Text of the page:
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Dumpster Diving: End Game

on January 26, 2015, 12:00am

The rapid ascent of streaming apps like Netflix and Amazon Prime can be directly correlated with the decline of bargain bins, those age-old repositories where forgotten would-be blockbusters mingled with direct-to-DVD sequels and D-list cash-ins designed to parallel box office bombshells. They used to cap every aisle in the Wal-Marts and Targets of yesteryear, but these days you’ll find them mostly in prairieland truck stops and struggling video stores. As many of us here at CoS spent more than a few Friday nights hunched over those bins, we decided to scour the Earth for those remaining few. What lies within? Who are they meant for? Are they any good? Welcome to Dumpster Diving.

The Movie: End Game

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Found At: Tom Video, a charming, independently owned rental store, one of the last of its kind in Chicago.

Larger than it would appear from the outside, Tom Video brims with new releases, porno, and a massive selection of used DVDs, which run the gamut from forgotten comedies and family films to the abysmal Jason Lee/Crispin Glover comedy Drop Dead Sexy, of which they have three copies. After briefly considering the Alyssa Milano vehicle Diamond Hunters, I opted for End Game since it was four minutes shorter.

I Paid: $2. All DVDs marked $3 or $4 were on sale. Score.

Story: Cuba Gooding, Jr. plays Alex Thomas, a secret service agent assigned to protect the President of the United States. When the president is assassinated, Thomas falls into a deep depression before joining forces with an enterprising reporter (Angie Harmon) to uncover the conspiracy behind what appeared to be a one-man job. Shit goes boom.

Cast: Gooding, Jr. looks embarrassed, and who can blame him? He’s an Oscar winner for fuck’s sake, and the most electrifying his performance ever gets is when he dresses like Morpheus for no goddamned reason.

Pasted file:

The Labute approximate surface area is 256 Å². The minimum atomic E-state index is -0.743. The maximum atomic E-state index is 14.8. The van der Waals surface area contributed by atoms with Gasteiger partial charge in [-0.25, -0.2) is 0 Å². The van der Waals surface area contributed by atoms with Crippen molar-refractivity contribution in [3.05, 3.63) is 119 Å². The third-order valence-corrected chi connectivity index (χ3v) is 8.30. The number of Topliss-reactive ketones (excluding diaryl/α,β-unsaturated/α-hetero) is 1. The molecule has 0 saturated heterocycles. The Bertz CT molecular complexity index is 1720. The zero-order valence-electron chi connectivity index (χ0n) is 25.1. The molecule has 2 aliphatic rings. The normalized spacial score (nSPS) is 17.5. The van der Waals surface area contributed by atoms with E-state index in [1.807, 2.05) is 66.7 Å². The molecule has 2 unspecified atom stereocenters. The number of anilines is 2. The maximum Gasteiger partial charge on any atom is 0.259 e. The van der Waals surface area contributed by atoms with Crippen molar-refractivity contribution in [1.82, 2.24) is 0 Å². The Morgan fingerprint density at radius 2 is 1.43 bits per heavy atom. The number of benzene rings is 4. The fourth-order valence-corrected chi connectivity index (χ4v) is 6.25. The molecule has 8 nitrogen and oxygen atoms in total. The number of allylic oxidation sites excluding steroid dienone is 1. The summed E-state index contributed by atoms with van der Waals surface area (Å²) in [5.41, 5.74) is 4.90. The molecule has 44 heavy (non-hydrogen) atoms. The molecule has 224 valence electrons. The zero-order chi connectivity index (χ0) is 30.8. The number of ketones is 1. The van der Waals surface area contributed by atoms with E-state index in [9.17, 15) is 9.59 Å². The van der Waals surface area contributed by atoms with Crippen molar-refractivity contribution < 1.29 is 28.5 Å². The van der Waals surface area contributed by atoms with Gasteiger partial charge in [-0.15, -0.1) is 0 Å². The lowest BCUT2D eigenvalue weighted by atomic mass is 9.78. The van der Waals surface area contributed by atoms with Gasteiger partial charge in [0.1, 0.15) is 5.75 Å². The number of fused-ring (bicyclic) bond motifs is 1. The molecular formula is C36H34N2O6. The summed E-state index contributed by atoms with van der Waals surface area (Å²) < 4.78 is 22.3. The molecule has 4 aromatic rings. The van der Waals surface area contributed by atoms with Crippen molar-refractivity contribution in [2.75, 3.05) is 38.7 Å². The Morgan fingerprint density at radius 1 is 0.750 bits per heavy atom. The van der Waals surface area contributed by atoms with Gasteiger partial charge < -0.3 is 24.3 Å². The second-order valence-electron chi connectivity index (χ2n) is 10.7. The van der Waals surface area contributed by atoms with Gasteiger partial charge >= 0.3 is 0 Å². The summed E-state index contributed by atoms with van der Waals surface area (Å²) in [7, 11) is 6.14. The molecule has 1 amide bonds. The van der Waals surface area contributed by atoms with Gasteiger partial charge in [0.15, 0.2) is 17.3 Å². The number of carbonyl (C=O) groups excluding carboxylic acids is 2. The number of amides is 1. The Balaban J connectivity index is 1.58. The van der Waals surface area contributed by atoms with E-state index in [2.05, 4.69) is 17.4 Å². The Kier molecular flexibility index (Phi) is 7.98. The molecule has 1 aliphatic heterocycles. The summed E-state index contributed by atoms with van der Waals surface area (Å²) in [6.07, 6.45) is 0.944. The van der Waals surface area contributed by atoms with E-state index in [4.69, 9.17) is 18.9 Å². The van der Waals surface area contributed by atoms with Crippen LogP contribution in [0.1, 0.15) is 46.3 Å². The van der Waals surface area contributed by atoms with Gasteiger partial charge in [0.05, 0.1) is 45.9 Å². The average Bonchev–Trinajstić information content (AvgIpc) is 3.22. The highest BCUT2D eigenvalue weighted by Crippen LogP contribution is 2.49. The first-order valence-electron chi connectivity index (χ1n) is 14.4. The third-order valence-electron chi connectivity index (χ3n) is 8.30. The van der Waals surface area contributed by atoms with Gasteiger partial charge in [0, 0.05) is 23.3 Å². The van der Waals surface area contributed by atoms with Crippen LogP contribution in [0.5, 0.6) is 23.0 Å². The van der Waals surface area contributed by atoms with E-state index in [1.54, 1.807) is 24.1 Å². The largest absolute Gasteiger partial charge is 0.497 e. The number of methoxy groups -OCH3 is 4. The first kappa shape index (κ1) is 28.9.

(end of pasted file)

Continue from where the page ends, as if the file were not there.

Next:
James Woods constantly looks like he’s fumbling his lines, which probably pissed the fuck out of Burt Reynolds, who, with his performance as cornpokey General Montgomery, finally gets to flaunt his Foghorn Leghorn impression. There are a few ringers, however: it’s always nice to see Benito Martinez, a reliably sharp actor who never got the career bump he should’ve after killing it on seven seasons of The Shield. And perennial heavy Peter Greene surfaces as, you guessed it, a glowering badass. Greene is clearly on cruise control, but his piercing eyes and angular bone structure always make him a gripping presence. Somebody put this dude in a Marvel movie.

Journey to the Bargain Bin: End Game was officially slated for a theatrical release, not a surprise when you consider Hollywood’s fixation on assassination films during G.W.’s second term. Like The Interpreter, Vantage Point, and Munich, End Game drowns in its funereal tone as it conveys the governmental distrust of post-9/11, pre-Obama America. So what went wrong? Well, End Game was attached to MGM during the Sony takeover, delaying its release well past its relevance and relegating it to a direct-to-DVD release.

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Lazy or Crazy? Films aren’t demoted to bargain bins for being good; they end up there because they’re too boring or too nutso to appeal to the general public. Until the end, End Game falls firmly into the former category — the characters are cardboard, the pacing sluggish, and the story a veritable snooze. But End Game’s final moments reveal itself to be as hilariously misogynistic as it is ignorant of political dealings. SPOILER ALERT: The President’s death wasn’t politically motivated at all. Rather, it was orchestrated by the First Lady, who found out the leader of our free nation was cheating on her. Women be crazy, amirite! lol *high five* *pounds beer* *falls asleep with hand in shorts*

Worth the Dive? Until the ending, I’d have said no. But $2 is a bargain for a revelation like that, which is played with the utmost seriousness by veteran actress Anne Archer. And, truth be told, director Andy Cheng, a former stuntman, is no slouch when it comes to pulpy action. He specializes in underwater sequences, and the submerged final fight between Gooding, Jr. and Greene was clearly choreographed by a steady hand. And the long shot of Greene’s body being swallowed by subterranean blackness? Genuinely haunting.